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Normandy At War
Auxiliary Military Hospital
Henley Park

Henley Park Auxiliary Military Hospital was closed on 15th January 1919, having been open for three years and eight months, during which time 1,876 men were received as patients.

Early in 1915, Lady Roberts offered the house, rent, rates and lighting free to the Aldershot Military Authorities. The offer was at once accepted and Pirbright Red Cross Voluntary aid detachment, Surrey, undertook to staff the hospital. Henley Park was equipped for fifty patients, namely as to furniture, by loans from sixty householders of the neighbourhood. In 1915 ten extra beds were added, a new ward being opened, and two huts given for outdoor treatment. In the spring of 1918 tents were erected, and the numbers made up to 75. Late in 1916, Sir Arbuthnot Lane and other specialists visited Henley Park, and arranged for the hospital to specialise in the treatment of joint cases - a gymnasium was then fitted up, and the two masseurs engaged. This special treatment proved a great success.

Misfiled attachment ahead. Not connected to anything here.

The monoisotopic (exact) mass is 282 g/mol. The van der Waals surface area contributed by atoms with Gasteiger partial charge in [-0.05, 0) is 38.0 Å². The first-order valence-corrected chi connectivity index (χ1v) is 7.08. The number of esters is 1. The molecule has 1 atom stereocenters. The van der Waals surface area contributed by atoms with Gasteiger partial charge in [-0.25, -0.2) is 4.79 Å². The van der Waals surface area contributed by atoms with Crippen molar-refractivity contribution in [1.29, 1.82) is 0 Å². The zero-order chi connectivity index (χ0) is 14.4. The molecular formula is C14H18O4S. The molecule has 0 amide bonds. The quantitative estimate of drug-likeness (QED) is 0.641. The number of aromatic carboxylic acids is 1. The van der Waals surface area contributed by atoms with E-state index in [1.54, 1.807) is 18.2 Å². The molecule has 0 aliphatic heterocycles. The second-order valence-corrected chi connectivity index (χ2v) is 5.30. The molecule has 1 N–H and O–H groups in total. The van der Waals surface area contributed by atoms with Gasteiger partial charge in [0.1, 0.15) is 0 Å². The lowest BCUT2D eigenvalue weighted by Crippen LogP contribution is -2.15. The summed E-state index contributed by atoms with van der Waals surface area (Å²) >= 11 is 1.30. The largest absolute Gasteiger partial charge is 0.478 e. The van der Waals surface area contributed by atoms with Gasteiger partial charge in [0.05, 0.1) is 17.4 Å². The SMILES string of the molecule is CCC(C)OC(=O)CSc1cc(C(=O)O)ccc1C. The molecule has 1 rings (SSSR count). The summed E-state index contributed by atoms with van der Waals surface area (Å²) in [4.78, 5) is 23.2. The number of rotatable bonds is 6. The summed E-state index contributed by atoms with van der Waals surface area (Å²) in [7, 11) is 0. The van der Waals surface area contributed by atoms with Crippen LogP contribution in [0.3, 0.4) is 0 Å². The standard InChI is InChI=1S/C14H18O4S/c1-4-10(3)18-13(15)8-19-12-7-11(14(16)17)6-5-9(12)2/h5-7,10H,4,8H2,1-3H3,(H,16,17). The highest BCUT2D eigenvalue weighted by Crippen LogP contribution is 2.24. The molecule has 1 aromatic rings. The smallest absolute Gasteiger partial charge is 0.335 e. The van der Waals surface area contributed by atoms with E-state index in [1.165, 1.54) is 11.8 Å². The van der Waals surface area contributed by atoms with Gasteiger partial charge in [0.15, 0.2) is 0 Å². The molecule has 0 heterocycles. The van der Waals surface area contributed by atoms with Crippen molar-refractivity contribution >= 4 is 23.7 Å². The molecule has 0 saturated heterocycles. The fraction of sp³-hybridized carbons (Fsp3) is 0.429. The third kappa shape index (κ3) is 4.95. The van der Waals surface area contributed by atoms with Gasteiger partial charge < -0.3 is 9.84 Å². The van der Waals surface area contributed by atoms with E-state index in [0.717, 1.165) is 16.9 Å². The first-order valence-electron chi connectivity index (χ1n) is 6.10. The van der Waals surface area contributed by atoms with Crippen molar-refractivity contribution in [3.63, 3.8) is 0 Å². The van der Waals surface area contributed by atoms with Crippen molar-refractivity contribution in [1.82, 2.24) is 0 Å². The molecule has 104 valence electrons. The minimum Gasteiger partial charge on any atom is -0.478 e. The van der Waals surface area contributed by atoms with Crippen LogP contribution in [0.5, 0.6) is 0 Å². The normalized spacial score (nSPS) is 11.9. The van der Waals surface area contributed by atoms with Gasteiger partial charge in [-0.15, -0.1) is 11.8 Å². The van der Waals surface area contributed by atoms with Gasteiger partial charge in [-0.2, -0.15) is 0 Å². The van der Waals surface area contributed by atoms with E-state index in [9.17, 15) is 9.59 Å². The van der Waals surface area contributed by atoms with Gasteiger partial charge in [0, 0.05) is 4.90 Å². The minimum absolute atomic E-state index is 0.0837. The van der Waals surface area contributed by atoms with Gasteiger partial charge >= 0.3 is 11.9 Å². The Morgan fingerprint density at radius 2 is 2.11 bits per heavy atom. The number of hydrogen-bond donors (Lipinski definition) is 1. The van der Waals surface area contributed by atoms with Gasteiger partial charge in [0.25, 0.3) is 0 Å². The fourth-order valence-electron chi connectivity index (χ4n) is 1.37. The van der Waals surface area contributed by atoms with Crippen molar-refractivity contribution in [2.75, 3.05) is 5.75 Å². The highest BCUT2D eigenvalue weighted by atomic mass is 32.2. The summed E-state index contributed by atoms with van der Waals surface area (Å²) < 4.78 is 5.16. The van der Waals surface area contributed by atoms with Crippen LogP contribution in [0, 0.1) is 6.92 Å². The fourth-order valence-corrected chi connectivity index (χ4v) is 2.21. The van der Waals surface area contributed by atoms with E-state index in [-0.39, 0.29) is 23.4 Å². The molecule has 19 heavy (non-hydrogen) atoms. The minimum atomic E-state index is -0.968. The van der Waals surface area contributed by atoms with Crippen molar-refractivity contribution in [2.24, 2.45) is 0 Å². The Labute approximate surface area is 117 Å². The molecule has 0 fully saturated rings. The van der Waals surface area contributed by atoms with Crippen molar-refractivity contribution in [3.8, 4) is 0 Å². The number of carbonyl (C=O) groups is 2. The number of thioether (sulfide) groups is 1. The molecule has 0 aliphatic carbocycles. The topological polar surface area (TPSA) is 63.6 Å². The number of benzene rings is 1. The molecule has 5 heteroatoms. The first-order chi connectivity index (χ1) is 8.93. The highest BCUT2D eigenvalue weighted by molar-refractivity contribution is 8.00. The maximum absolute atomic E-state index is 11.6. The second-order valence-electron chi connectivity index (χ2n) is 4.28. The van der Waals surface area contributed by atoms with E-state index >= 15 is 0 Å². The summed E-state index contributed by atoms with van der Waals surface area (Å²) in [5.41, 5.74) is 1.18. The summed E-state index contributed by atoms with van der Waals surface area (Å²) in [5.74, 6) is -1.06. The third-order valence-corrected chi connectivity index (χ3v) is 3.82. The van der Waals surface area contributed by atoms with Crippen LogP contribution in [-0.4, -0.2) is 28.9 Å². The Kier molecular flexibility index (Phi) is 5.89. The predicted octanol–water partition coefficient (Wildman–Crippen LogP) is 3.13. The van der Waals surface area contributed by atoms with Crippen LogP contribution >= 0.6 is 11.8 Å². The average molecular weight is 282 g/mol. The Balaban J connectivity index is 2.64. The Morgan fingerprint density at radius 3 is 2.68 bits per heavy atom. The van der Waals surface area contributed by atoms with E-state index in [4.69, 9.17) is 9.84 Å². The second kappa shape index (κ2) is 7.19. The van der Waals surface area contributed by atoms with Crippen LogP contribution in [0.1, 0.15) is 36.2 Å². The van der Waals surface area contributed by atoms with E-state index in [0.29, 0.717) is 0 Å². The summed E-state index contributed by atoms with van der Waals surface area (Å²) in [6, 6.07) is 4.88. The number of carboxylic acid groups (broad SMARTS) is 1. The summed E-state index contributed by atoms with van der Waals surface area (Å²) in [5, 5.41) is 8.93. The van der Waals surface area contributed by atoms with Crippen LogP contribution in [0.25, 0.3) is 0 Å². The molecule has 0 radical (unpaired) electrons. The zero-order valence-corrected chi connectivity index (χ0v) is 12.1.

There have been three Superintendents - Mrs Shute, who opened the Hospital, was succeeded in the following October by Miss A D Allen, whose place was taken by Mrs W Cruikshank in February 1917. Dr Fleming has been Honorary Medical Officer during the whole period. Miss F M Abell (who organised the nursing department, and was awarded the Royal Red Cross second class in June 1918) has been Matron since the opening. The post of Quartermaster has been filled by Miss Evelyn and Miss Winifred Thompson, who with several V A D nurses, have worked there during the whole 3½ years. Services have been held every Sunday by the Rev J Pickford, vicar of Normandy. A committee of ladies, with Lady Roberts in the chair, and as Treasurer first Sir Philip Henriques and latterly Mr Hugh Lang, has managed the financial and other business. Many generous subscriptions and gifts, as well as entertainments for the patients have been given by the neighbourhood.

The evening before the hospital closed, the men had a fancy dress competition and dancing, and a few days later a dance was given for the nurses, for which many formerly at Henley Park returned and eighty, including friends, were present.

(From a report in the Surrey Advertiser Saturday 1st February 1919)

Henley Park House
Henley Park House just after the Great War
This view is of the front of the house facing east.
A soldier's postcards
Messages from Ernie, a soldier recuperating at Henley Park

Click on card to see an enlargement

Click on card to see an enlargement

Click on cards to see an enlargement

Wikipedia links
Voluntary Aid Detachment
British Red Cross

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